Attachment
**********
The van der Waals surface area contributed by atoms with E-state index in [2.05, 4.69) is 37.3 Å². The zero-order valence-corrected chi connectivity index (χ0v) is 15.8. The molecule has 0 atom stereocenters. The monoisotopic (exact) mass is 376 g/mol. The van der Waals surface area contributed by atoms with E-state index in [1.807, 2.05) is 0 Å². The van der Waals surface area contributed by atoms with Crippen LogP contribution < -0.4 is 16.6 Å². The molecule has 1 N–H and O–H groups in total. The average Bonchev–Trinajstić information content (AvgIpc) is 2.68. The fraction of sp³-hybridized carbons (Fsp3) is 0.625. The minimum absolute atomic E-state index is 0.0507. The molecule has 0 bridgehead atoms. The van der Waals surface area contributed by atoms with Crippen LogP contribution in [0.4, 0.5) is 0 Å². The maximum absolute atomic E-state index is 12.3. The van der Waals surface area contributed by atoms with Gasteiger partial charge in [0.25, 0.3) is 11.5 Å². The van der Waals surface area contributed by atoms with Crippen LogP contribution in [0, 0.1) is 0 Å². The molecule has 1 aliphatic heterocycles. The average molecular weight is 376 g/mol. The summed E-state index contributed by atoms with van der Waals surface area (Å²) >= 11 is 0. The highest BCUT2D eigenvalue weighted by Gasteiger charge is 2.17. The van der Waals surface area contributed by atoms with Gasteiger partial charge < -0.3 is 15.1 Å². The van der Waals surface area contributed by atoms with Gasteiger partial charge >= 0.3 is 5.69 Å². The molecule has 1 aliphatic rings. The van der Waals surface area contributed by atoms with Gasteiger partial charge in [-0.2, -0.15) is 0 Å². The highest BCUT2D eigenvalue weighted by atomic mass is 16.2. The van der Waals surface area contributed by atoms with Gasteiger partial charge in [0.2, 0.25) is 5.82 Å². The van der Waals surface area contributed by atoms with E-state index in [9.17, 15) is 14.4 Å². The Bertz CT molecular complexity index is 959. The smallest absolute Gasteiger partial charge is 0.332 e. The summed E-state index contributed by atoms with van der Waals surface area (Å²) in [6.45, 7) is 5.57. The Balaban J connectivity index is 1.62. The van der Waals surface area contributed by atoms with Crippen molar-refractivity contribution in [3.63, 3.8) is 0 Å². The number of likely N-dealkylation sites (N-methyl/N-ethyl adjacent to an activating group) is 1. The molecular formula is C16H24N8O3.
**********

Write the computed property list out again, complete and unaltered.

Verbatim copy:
The van der Waals surface area contributed by atoms with E-state index in [2.05, 4.69) is 37.3 Å². The zero-order valence-corrected chi connectivity index (χ0v) is 15.8. The molecule has 0 atom stereocenters. The monoisotopic (exact) mass is 376 g/mol. The van der Waals surface area contributed by atoms with E-state index in [1.807, 2.05) is 0 Å². The van der Waals surface area contributed by atoms with Crippen LogP contribution < -0.4 is 16.6 Å². The molecule has 1 N–H and O–H groups in total. The average Bonchev–Trinajstić information content (AvgIpc) is 2.68. The fraction of sp³-hybridized carbons (Fsp3) is 0.625. The minimum absolute atomic E-state index is 0.0507. The molecule has 0 bridgehead atoms. The van der Waals surface area contributed by atoms with Crippen LogP contribution in [0.4, 0.5) is 0 Å². The maximum absolute atomic E-state index is 12.3. The van der Waals surface area contributed by atoms with Gasteiger partial charge in [0.25, 0.3) is 11.5 Å². The van der Waals surface area contributed by atoms with Crippen LogP contribution in [0, 0.1) is 0 Å². The molecule has 1 aliphatic heterocycles. The average molecular weight is 376 g/mol. The summed E-state index contributed by atoms with van der Waals surface area (Å²) >= 11 is 0. The highest BCUT2D eigenvalue weighted by Gasteiger charge is 2.17. The van der Waals surface area contributed by atoms with Gasteiger partial charge < -0.3 is 15.1 Å². The van der Waals surface area contributed by atoms with Gasteiger partial charge >= 0.3 is 5.69 Å². The molecule has 1 aliphatic rings. The van der Waals surface area contributed by atoms with Gasteiger partial charge in [-0.2, -0.15) is 0 Å². The highest BCUT2D eigenvalue weighted by atomic mass is 16.2. The van der Waals surface area contributed by atoms with Gasteiger partial charge in [0.2, 0.25) is 5.82 Å². The van der Waals surface area contributed by atoms with E-state index in [9.17, 15) is 14.4 Å². The Bertz CT molecular complexity index is 959. The smallest absolute Gasteiger partial charge is 0.332 e. The summed E-state index contributed by atoms with van der Waals surface area (Å²) in [6.45, 7) is 5.57. The Balaban J connectivity index is 1.62. The van der Waals surface area contributed by atoms with Crippen molar-refractivity contribution in [3.63, 3.8) is 0 Å². The number of likely N-dealkylation sites (N-methyl/N-ethyl adjacent to an activating group) is 1. The molecular formula is C16H24N8O3.